Team Singapore's chef-de-mission for the 2014 Commonwealth Games is an excited man.
I talked to Low Teo Ping last week and the rugby chief excitedly revealed how organisers of the Games in Glasgow, Scotland, were flooded with 2.3 million requests for one million tickets last year.
Around 95 per cent of public tickets have been sold for the July 23-Aug 3 Games, and Low is looking forward to leading the country's athletes to the sports-mad country.
Scotland's population is just over 5 million.
No one knows if Singapore's South-east Asia (SEA) Games next year will go platinum but, based on the past, I am sure the organisers are nervous about the public's reaction to ticket prices and stands being filled.
We are not the sports-mad nation of the '60s, '70s and '80s.
It is why the Singapore SEA Games Organising Committee (Singsoc) has to come up with strategies and publicity programmes, to inform, and then whip up a fervour ahead of the region's biggest sports contest.
The 2015 Games, and everything that goes with it - the countdown, roadshows and sideshows, test events and athletic campaigns - must be geared towards galvanising our population of just over 5 million people for the main event.
The entire mission must be about capitalising on the event and taking a giant step towards reviving Singapore's affinity for sports.
The organisers start tomorrow, with the official launch of the 28th SEA Games and the 8th ASEAN Para Games at The Meadows @ Gardens by the Bay.
They promise a party, where the mascot and theme of the 2015 Games will be unveiled.
It will be a grand start if Singaporeans flock to the Meadows in their thousands and raise a roar for the start of the journey to the Games.
Singapore last held the SEA Games in 1993 and one generation has missed out on the unique experience of being hosts.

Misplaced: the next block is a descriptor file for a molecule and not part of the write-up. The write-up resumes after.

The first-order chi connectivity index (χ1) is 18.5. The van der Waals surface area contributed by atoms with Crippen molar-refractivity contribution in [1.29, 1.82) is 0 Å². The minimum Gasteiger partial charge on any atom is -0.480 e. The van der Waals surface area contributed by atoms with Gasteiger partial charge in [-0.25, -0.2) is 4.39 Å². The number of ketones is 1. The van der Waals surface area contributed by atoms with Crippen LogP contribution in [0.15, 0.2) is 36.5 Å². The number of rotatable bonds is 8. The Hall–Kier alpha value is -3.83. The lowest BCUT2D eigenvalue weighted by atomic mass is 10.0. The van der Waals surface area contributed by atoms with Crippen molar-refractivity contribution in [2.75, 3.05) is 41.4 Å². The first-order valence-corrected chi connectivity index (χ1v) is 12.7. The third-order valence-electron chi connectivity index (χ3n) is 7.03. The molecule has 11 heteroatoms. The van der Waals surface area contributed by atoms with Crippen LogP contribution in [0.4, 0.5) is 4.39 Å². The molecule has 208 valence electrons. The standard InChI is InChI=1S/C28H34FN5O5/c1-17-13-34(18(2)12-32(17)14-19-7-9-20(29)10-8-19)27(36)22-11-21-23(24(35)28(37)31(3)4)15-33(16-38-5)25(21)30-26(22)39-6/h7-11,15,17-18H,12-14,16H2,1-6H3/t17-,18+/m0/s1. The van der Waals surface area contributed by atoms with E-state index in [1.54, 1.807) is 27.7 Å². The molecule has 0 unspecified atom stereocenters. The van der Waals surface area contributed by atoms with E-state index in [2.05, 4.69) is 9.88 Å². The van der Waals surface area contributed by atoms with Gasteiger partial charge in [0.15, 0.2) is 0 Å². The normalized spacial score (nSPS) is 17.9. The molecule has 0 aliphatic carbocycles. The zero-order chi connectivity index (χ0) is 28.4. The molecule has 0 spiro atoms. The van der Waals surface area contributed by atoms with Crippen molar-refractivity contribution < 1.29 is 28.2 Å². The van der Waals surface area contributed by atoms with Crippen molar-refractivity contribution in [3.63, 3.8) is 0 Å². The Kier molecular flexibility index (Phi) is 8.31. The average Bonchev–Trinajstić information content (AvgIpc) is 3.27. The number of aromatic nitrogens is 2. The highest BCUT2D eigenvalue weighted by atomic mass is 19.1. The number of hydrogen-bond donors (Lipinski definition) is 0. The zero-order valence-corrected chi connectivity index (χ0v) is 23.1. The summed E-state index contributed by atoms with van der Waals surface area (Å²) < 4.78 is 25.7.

It will be a unique occasion next year as the country also celebrates its 50th year of independence.
It would be nice if it rained gold on our Golden Jubilee.
One of the big goals is for the men's football team to bag their first SEA Games title - the most cherished of the biennial event.
There could be a men's gold for Singapore in the 100m - the most coveted individual title at the Games - 46 years after Canagasabai Kunalan stormed home in Rangoon.
In the pool, Joseph Schooling could make a special splash.
Maybe Singsoc can find a way for the country to follow the adventures of the athletes as they strive to reach their peak in June 2015.
These athletes will be off to the Commonwealth Games and the Asian Games in South Korea this year and maybe their exploits could also be tapped on to promote next year's event.
Billboards should go up and our top athletes past and present should go on meet-and-greet tours in the heartlands.
It was 21 years ago when a 14-year-old Joscelin Yeo made waves with a nine-gold haul at the Toa Payoh Swimming Complex.
Backed by home support, many thought Hamkah Afik and Muhammad Hosni would threaten in the men's 100m, but those hopes were washed away under the rain at the old National Stadium.
So much will be different when the cauldron is lit next year.
The swimmers will perform at a new world-class Aquatics Centre.
The Sports Hub will be a hive of activity, with the state-of-the-art 55,000-capacity National Stadium as its centrepiece.
The event must make giant strides in changing the sporting landscape.
Few were interested in the inaugural Asian Youth Games held here in 2009. There was only a clamour for tickets when the Singapore football team lit up Jalan Besar Stadium at the first Youth Olympics in 2010.
These days, rugby clashes and basketball matches hardly stir the imagination and only a sprinkling are interested in S-League football.
Even the LionsXII fail to attract 7,500 fans to the Jalan Besar Stadium.
Singaporeans need to fall in love with sport all over again.
Singsoc begins its mission to stoke the flames tomorrow.
Let's not take our eye off the ball, to ensure Singaporean passion is on show in 2015 and beyond.
Get The New Paper for more stories.